Web3 Equity Crowdfunding
Published on May 02, 2023
Author : Greg Hauw, Founder & CEO, Ohanae, Inc

Web3 Equity Crowdfunding: Raising Funds and Managing Web3 Projects with Regulation A+ exemption of the JOBS ACT

Web3 Equity Crowdfunding based on the Regulation A+ exemption provides a potential way for Web3 companies to raise funds through the sale of equity tokens in compliance with securities laws in the United States while managing a Web3 project.

Regulation A+ allows companies to raise up to $75 million in a 12-month period by selling securities to both accredited and non-accredited investors. Equity tokens are created to represent ownership in the corporation, and investors receive these tokens in exchange for their investment. The corporation then manages the Web3 project using the funds raised through the equity token sale. It is crucial for companies to comply with securities laws and regulations, including anti-fraud and anti-manipulation provisions, when managing the project.

Web3 equity crowdfunding is a newer concept that allows companies to issue securities to a wider pool of investors through blockchain-based platforms. These platforms typically use smart contracts to automate compliance with securities laws, enabling investors to buy and sell securities in a peer-to-peer manner.

In a Web3 project, equity tokens and utility tokens serve different purposes. Equity tokens represent ownership in the company, while utility tokens are used to purchase goods or services within the project's ecosystem. To differentiate between the two types of tokens, the project should clearly define their purpose and usage within the ecosystem. This helps investors and users understand the differences between equity and utility tokens.

Using different symbols or names for the tokens is another effective way to distinguish between equity tokens and utility tokens. For example, equity tokens could use "OHANA" symbol to represent Ohanae class B common stock, while utility tokens could use "OUSD" symbol to represent Ohanae Coins, which are digital representations of US Dollars that are 1:1 pegged to deposits in the bank.

Overall, separating equity tokens from utility tokens requires careful planning and communication with investors and users.

The project should clearly define the purpose of each token, use different token symbols, and must comply with securities laws as appropriate. By following these guidelines, companies can successfully raise funds through the sale of equity tokens while managing their Web3 project in compliance with securities laws.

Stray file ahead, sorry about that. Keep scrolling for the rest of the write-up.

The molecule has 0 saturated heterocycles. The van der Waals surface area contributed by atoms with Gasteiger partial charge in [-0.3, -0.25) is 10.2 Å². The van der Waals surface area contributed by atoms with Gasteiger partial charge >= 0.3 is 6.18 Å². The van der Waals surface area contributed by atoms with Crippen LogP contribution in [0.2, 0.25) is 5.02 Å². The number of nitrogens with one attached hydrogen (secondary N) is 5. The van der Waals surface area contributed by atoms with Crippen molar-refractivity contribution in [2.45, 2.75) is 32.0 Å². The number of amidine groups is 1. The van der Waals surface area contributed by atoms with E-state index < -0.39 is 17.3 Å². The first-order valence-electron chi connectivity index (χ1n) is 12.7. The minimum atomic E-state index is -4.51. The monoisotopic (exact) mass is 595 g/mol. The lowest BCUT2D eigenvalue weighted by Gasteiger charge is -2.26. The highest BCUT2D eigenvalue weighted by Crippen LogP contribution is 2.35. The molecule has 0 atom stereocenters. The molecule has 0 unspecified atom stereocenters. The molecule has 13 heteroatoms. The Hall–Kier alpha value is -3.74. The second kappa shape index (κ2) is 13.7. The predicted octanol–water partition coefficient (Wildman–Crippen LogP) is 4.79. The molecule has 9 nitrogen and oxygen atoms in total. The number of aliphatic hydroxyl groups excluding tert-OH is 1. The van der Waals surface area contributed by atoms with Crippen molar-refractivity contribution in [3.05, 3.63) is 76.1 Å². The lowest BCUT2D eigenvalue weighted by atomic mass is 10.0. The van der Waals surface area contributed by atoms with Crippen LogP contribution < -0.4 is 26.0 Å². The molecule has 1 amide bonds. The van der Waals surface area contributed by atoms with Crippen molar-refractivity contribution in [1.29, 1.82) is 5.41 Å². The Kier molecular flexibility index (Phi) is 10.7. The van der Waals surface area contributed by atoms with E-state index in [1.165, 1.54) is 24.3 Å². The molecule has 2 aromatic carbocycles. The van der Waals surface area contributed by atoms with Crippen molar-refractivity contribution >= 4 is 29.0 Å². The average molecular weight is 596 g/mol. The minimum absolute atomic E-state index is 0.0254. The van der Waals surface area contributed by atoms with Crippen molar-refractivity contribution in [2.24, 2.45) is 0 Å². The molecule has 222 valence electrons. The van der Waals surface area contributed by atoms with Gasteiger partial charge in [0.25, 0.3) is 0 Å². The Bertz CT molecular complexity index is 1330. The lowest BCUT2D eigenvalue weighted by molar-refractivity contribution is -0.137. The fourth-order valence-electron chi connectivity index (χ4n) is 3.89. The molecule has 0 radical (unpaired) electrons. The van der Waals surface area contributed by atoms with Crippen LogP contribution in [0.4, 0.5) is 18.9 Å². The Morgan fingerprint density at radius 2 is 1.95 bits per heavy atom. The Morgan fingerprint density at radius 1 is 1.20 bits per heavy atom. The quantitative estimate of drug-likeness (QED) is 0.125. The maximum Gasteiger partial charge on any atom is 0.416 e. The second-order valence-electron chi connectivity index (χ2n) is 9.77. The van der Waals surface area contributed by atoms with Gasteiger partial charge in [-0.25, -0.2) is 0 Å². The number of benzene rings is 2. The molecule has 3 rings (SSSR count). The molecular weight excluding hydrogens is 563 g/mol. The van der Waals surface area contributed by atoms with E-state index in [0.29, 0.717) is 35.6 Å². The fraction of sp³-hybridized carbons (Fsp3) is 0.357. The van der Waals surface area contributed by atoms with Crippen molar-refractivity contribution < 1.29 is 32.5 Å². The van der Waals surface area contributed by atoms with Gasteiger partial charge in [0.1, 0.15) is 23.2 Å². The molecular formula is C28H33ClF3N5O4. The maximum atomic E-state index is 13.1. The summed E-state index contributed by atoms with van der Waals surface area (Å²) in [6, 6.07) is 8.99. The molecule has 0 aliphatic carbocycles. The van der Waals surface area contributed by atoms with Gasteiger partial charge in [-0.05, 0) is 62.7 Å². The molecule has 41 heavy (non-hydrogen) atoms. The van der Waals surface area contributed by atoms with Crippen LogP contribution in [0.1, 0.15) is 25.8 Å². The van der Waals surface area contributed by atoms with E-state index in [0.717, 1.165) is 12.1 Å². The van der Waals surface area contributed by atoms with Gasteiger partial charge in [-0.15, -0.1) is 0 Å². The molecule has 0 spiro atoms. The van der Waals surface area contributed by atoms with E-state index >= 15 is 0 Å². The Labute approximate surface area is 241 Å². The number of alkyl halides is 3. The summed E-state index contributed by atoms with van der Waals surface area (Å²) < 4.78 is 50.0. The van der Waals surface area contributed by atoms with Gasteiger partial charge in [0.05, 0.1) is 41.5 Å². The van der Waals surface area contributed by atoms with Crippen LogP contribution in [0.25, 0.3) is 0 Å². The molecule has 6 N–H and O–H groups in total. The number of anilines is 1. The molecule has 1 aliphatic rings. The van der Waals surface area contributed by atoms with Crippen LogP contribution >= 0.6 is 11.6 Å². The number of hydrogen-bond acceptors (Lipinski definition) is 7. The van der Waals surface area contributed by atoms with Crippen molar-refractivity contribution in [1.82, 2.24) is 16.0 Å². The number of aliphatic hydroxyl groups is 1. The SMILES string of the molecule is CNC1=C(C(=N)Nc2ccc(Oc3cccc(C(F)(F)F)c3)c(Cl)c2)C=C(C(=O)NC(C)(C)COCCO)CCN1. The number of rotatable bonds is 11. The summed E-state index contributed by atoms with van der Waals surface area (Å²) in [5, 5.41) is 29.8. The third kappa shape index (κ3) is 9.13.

An offering statement regarding this offering has been filed with the SEC.  The SEC has qualified that offering statement, which only means that the company may make sales of the securities described by the offering statement.  It does not mean that the SEC has approved, passed upon the merits or passed upon the accuracy or completeness of the information in the offering statement.  The offering circular that is part of that offering statement is at https://vdr.ohanae.com/projects/ohanae.  You should read the offering circular before making any investment.

Ohanae Securities LLC is a subsidiary of Ohanae, Inc. and member of FINRA/SIPC. Additional information about Ohanae Securities LLC can be found on BrokerCheck. Ohanae Securities LLC is in discussions with FINRA about exploring the expansion of business lines for the broker/dealer.  Any statements regarding abilities of Ohanae Securities LLC are subject to FINRA approval and there are no guarantees FINRA will approve the broker/dealer’s expansion.

Ohanae Securities is seeking approval to be a special purpose broker-dealer that is performing the full set of broker-dealer functions with respect to digital asset securities – including maintaining custody of these assets – in a manner that addresses the unique attributes of digital asset securities and minimizes risk to investors and other market participants. Ohanae Securities will limit its business to digital asset securities to isolate risk and having policies and procedures to, among other things, assess a given digital asset security’s distributed ledger technology and protect the private keys necessary to transfer the digital asset security.